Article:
No, the US isn't about to default on its debt. I'm sure you never thought it would, but after a day in Washington talking to people on both sides of the argument, I'm struck by the lack of clarity on where the negotiations will end up.
You can see some of my conclusions in my piece for Tuesday night's television bulletins. The good news for the administration is that the Republicans are not talking about seriously adding to the fiscal tightening that is already built into existing plans for 2012, as the president's stimulus package runs out.
Officials are also confident that, one way or another, the temporary payroll tax cut that the president extracted from Congress at the end of last year is probably going to get renewed, either as part of the debt ceiling deal or later in the year. When real incomes are shrinking, the year before an election, that is good news.
As for the rest: in a press conference a few moments ago, the president said he didn't agree with those who wanted to do the bare minimum to prevent a default, and kick the longer term budget issues down the road.
Instead, he said the debate over the debt limit had given them a "unique opportunity to do something big", for the economy and the American people, and he was calling the Congressional leaders back to the White House this week to get the job done.
Perhaps, but as of now there are still three ways this could go, and anyone who tells you they know which one it will be is deluded.
The first, "grown-up" option (in the administration's view) is a deal that raises the debt ceiling enough to get them through the end of next year, so they don't have to go through another vote this side of the election. That is essentially what the president was talking about tonight when he said he didn't want to "kick the can down the road".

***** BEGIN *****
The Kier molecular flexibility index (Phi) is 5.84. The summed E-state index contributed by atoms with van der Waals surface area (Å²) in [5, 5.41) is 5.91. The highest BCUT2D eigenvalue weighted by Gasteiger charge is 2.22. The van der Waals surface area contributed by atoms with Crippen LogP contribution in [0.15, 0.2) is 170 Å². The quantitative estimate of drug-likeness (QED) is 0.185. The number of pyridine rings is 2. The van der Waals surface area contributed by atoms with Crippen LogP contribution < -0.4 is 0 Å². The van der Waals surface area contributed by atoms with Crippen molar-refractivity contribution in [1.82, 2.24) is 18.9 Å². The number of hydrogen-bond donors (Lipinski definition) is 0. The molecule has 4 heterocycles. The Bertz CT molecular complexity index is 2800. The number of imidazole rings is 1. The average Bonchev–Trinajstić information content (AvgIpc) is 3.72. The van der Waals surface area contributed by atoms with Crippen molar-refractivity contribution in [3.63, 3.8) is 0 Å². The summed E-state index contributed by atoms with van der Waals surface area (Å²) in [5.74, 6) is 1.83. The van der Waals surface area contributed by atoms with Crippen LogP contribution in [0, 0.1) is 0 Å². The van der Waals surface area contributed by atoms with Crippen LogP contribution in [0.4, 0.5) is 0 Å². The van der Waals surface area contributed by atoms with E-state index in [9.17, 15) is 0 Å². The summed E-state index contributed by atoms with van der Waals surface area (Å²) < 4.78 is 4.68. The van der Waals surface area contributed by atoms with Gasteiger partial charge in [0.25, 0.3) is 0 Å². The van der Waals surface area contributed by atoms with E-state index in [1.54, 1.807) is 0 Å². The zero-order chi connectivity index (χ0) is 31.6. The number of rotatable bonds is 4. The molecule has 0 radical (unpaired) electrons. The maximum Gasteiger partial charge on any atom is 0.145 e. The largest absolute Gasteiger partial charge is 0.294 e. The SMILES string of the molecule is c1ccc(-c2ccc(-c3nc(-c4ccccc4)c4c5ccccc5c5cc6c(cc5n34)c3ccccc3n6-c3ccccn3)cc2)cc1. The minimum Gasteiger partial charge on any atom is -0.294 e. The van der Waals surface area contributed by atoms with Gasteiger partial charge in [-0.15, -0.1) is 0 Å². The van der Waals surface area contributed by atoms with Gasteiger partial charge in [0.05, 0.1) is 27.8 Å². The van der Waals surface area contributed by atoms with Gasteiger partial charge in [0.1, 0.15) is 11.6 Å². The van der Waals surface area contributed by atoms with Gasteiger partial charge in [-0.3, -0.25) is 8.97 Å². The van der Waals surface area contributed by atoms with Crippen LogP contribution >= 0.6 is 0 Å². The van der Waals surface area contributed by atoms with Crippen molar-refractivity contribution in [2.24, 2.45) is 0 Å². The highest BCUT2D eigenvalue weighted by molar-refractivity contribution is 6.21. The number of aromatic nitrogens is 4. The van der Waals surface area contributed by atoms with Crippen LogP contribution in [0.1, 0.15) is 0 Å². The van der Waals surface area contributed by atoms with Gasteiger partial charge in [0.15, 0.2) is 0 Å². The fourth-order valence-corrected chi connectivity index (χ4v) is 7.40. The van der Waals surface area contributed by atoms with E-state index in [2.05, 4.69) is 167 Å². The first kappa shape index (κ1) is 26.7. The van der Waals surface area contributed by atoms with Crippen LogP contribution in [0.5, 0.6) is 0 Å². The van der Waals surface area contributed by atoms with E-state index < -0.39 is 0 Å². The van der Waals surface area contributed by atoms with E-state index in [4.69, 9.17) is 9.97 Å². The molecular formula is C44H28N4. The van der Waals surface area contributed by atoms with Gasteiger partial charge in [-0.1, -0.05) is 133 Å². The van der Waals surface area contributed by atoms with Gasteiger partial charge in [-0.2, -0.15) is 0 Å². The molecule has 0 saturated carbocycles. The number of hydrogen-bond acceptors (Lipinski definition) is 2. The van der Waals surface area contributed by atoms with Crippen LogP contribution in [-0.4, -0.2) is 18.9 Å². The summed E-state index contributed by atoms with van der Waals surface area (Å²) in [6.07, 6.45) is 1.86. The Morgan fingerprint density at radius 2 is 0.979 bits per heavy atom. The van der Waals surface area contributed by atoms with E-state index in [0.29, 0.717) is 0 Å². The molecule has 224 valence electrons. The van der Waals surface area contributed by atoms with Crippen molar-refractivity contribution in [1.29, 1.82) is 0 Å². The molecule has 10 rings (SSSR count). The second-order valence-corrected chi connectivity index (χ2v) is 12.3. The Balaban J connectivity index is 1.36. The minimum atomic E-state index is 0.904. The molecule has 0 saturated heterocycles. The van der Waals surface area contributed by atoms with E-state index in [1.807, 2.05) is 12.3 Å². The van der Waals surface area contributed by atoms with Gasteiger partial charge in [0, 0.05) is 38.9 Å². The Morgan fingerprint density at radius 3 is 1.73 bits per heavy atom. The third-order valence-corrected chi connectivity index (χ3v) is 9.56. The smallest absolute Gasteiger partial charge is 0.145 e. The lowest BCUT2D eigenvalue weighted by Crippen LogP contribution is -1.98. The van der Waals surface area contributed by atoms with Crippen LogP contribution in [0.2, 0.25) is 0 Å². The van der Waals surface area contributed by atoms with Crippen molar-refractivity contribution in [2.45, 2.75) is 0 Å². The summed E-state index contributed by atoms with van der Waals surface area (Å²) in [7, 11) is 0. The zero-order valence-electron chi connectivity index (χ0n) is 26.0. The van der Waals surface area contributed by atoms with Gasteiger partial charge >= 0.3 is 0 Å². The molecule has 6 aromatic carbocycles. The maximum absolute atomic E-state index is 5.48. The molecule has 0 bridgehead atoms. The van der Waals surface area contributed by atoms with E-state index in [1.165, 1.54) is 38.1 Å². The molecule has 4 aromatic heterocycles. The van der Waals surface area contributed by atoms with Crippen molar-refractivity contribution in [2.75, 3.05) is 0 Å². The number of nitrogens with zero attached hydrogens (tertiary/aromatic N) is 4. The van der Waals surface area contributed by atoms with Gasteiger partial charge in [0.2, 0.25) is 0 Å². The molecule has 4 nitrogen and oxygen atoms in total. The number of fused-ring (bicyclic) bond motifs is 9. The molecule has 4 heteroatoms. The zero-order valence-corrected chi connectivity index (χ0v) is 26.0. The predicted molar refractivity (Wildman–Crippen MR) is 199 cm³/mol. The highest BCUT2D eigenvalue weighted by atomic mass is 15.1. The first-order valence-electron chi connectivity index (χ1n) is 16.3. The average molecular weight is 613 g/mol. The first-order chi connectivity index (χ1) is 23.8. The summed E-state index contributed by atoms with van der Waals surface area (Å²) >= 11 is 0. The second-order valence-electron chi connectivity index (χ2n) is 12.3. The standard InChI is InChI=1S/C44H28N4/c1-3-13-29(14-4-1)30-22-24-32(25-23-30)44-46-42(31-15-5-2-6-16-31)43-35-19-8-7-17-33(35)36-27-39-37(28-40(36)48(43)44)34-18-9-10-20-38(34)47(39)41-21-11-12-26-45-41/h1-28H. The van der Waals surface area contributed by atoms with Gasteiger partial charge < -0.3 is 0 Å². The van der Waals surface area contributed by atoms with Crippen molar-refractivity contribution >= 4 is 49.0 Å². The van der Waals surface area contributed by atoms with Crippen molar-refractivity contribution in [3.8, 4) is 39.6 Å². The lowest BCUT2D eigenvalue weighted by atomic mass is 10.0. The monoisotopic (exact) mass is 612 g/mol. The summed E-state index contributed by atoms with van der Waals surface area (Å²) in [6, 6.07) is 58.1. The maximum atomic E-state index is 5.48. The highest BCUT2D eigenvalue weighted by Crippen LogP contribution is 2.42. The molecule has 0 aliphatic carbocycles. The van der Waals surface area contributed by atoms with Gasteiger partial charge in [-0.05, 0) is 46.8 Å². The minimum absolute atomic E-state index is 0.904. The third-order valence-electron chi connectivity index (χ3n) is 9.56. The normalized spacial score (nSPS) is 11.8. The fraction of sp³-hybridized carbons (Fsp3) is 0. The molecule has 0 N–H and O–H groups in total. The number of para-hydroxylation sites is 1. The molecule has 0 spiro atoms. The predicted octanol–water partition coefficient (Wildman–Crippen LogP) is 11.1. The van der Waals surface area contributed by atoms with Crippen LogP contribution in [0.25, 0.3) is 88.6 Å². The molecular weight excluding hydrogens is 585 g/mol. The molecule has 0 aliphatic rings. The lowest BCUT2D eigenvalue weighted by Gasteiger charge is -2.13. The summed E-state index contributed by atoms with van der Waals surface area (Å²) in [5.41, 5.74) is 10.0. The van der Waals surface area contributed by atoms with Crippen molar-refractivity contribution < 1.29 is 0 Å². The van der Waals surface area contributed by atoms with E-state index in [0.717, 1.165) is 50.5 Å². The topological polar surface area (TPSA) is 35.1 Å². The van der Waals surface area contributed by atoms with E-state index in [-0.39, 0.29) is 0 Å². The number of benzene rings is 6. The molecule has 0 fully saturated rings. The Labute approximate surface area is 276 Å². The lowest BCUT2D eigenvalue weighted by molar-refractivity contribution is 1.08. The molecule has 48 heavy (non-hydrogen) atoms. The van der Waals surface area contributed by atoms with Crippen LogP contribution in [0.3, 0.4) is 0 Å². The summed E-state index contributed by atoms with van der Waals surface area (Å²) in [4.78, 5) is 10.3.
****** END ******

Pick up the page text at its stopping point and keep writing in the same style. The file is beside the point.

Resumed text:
That means raising the limit by at least $2.2tn (£1.4tn), but it would take some heavy lifting from both sides to get there, with more revenue-raising than Republicans would like, and more long-term cuts to Medicare and Medicaid spending than the Democrats will want to take back to their constituents.
There is an easier alternative that is more or less within their grasp, which is extending the debt ceiling by around $900bn, with perhaps $1tn in spending cuts over 10 years, most of which have already been discussed as part of the vice-president's negotiations on Capitol Hill.
The trouble is that this would not be enough to get them through next November. By early summer 2012, they'd be back having the same debate and needing to vote yet again to raise the ceiling.
That leaves a third option, which has been increasingly talked about in the past few weeks since the Senate Republican Leader Mitch McConnell floated it a few weeks ago. It's a very short term stop-gap, raising the ceiling just enough to prevent any default in August and keeping the discussion open into the autumn.
That would be the easiest deal to reach, but to go back to where I began, the president isn't the only one who would prefer to aim higher and get this thing resolved once and for all.
Yes, it hurts the president when the deficit is centre-stage, but when Republicans go back to their districts they find it's playing badly for them as well. The voters don't like "Obama's deficit spending", but nor do they like watching politicians constantly at each other's throats.
The great sticking point is the same as it has been all along: a serious deal requires some new revenue as well as a lot of spending cuts, and right now the Speaker of the House, John Boehner, can't deliver the votes for any revenue increases at all.
Why? Because 236 Republican members of Congress have solemnly pledged to "ONE, oppose any and all efforts to increase the marginal income tax rate for individuals and business; and TWO, oppose any net reduction or elimination of deductions and credits, unless matched dollar for dollar by further reducing tax rates."
Unless and until someone finds some wiggle room in that promise, Congress is going to be kicking this one down the road for a while longer.